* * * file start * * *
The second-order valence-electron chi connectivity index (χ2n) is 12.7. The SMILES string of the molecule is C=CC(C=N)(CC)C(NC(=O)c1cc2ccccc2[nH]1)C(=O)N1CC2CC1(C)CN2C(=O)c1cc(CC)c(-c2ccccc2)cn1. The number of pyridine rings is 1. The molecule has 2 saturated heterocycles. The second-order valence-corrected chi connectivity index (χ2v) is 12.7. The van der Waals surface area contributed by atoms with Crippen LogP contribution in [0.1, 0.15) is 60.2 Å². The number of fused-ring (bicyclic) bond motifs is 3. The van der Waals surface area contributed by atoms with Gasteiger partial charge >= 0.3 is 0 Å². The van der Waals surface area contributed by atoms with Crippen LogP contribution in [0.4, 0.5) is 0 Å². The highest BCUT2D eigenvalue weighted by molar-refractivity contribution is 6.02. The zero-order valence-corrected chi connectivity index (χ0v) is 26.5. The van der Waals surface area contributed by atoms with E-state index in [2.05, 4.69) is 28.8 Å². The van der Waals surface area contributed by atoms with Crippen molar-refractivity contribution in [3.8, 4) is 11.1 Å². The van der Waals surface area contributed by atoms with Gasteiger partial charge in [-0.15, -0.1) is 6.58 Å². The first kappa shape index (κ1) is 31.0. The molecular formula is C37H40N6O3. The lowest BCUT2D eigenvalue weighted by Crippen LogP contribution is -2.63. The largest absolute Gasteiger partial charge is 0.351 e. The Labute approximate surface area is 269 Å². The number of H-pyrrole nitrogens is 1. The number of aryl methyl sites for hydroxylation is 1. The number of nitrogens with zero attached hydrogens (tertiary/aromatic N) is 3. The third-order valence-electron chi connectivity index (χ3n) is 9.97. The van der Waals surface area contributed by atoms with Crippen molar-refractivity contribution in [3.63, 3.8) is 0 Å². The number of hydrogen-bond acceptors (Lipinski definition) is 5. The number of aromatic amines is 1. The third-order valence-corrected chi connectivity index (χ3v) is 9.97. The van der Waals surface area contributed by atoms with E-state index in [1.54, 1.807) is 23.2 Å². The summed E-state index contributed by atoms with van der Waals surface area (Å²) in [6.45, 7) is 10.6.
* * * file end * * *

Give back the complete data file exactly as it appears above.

The second-order valence-electron chi connectivity index (χ2n) is 12.7. The SMILES string of the molecule is C=CC(C=N)(CC)C(NC(=O)c1cc2ccccc2[nH]1)C(=O)N1CC2CC1(C)CN2C(=O)c1cc(CC)c(-c2ccccc2)cn1. The number of pyridine rings is 1. The molecule has 2 saturated heterocycles. The second-order valence-corrected chi connectivity index (χ2v) is 12.7. The van der Waals surface area contributed by atoms with Crippen LogP contribution in [0.1, 0.15) is 60.2 Å². The number of fused-ring (bicyclic) bond motifs is 3. The van der Waals surface area contributed by atoms with Gasteiger partial charge >= 0.3 is 0 Å². The van der Waals surface area contributed by atoms with Crippen LogP contribution in [0.4, 0.5) is 0 Å². The highest BCUT2D eigenvalue weighted by molar-refractivity contribution is 6.02. The zero-order valence-corrected chi connectivity index (χ0v) is 26.5. The van der Waals surface area contributed by atoms with E-state index in [2.05, 4.69) is 28.8 Å². The van der Waals surface area contributed by atoms with Crippen molar-refractivity contribution in [3.8, 4) is 11.1 Å². The van der Waals surface area contributed by atoms with Gasteiger partial charge in [-0.15, -0.1) is 6.58 Å². The first kappa shape index (κ1) is 31.0. The molecular formula is C37H40N6O3. The lowest BCUT2D eigenvalue weighted by Crippen LogP contribution is -2.63. The largest absolute Gasteiger partial charge is 0.351 e. The Labute approximate surface area is 269 Å². The number of H-pyrrole nitrogens is 1. The number of aryl methyl sites for hydroxylation is 1. The number of nitrogens with zero attached hydrogens (tertiary/aromatic N) is 3. The third-order valence-electron chi connectivity index (χ3n) is 9.97. The van der Waals surface area contributed by atoms with Crippen molar-refractivity contribution in [3.63, 3.8) is 0 Å². The number of hydrogen-bond acceptors (Lipinski definition) is 5. The number of aromatic amines is 1. The third-order valence-corrected chi connectivity index (χ3v) is 9.97. The van der Waals surface area contributed by atoms with E-state index in [1.54, 1.807) is 23.2 Å². The summed E-state index contributed by atoms with van der Waals surface area (Å²) in [6.45, 7) is 10.6.